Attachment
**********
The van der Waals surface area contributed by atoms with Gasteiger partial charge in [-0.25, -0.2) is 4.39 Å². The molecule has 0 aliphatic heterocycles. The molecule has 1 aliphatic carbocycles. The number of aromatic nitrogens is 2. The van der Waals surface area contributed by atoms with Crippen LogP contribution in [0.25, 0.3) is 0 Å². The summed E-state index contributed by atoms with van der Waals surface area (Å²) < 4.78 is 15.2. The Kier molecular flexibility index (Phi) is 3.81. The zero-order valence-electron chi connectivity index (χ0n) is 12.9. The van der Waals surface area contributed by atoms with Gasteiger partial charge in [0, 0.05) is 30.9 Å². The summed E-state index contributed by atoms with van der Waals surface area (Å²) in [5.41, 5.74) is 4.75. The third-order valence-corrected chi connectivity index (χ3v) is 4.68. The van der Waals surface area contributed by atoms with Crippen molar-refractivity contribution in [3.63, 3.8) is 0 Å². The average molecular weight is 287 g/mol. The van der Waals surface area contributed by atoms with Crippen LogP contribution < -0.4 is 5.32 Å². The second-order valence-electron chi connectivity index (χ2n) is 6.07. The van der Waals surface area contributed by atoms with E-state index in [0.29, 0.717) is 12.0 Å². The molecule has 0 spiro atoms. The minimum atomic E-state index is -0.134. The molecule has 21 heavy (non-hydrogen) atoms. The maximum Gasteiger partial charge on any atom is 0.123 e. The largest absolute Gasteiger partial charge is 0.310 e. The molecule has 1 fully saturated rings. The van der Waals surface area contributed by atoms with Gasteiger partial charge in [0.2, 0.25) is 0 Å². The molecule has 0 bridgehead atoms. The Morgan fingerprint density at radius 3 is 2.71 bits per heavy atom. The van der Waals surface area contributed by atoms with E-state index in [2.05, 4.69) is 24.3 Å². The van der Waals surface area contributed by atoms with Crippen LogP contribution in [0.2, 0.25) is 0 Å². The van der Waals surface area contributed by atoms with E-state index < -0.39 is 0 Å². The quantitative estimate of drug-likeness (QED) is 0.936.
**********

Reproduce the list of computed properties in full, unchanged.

The van der Waals surface area contributed by atoms with Gasteiger partial charge in [-0.25, -0.2) is 4.39 Å². The molecule has 0 aliphatic heterocycles. The molecule has 1 aliphatic carbocycles. The number of aromatic nitrogens is 2. The van der Waals surface area contributed by atoms with Crippen LogP contribution in [0.25, 0.3) is 0 Å². The summed E-state index contributed by atoms with van der Waals surface area (Å²) < 4.78 is 15.2. The Kier molecular flexibility index (Phi) is 3.81. The zero-order valence-electron chi connectivity index (χ0n) is 12.9. The van der Waals surface area contributed by atoms with Gasteiger partial charge in [0, 0.05) is 30.9 Å². The summed E-state index contributed by atoms with van der Waals surface area (Å²) in [5.41, 5.74) is 4.75. The third-order valence-corrected chi connectivity index (χ3v) is 4.68. The van der Waals surface area contributed by atoms with Crippen molar-refractivity contribution in [3.63, 3.8) is 0 Å². The average molecular weight is 287 g/mol. The van der Waals surface area contributed by atoms with Crippen LogP contribution < -0.4 is 5.32 Å². The second-order valence-electron chi connectivity index (χ2n) is 6.07. The van der Waals surface area contributed by atoms with E-state index in [0.29, 0.717) is 12.0 Å². The molecule has 0 spiro atoms. The minimum atomic E-state index is -0.134. The molecule has 21 heavy (non-hydrogen) atoms. The maximum Gasteiger partial charge on any atom is 0.123 e. The largest absolute Gasteiger partial charge is 0.310 e. The molecule has 1 fully saturated rings. The van der Waals surface area contributed by atoms with Gasteiger partial charge in [0.2, 0.25) is 0 Å². The molecule has 0 bridgehead atoms. The Morgan fingerprint density at radius 3 is 2.71 bits per heavy atom. The van der Waals surface area contributed by atoms with E-state index in [2.05, 4.69) is 24.3 Å². The van der Waals surface area contributed by atoms with Crippen LogP contribution in [0.2, 0.25) is 0 Å². The van der Waals surface area contributed by atoms with E-state index < -0.39 is 0 Å². The quantitative estimate of drug-likeness (QED) is 0.936.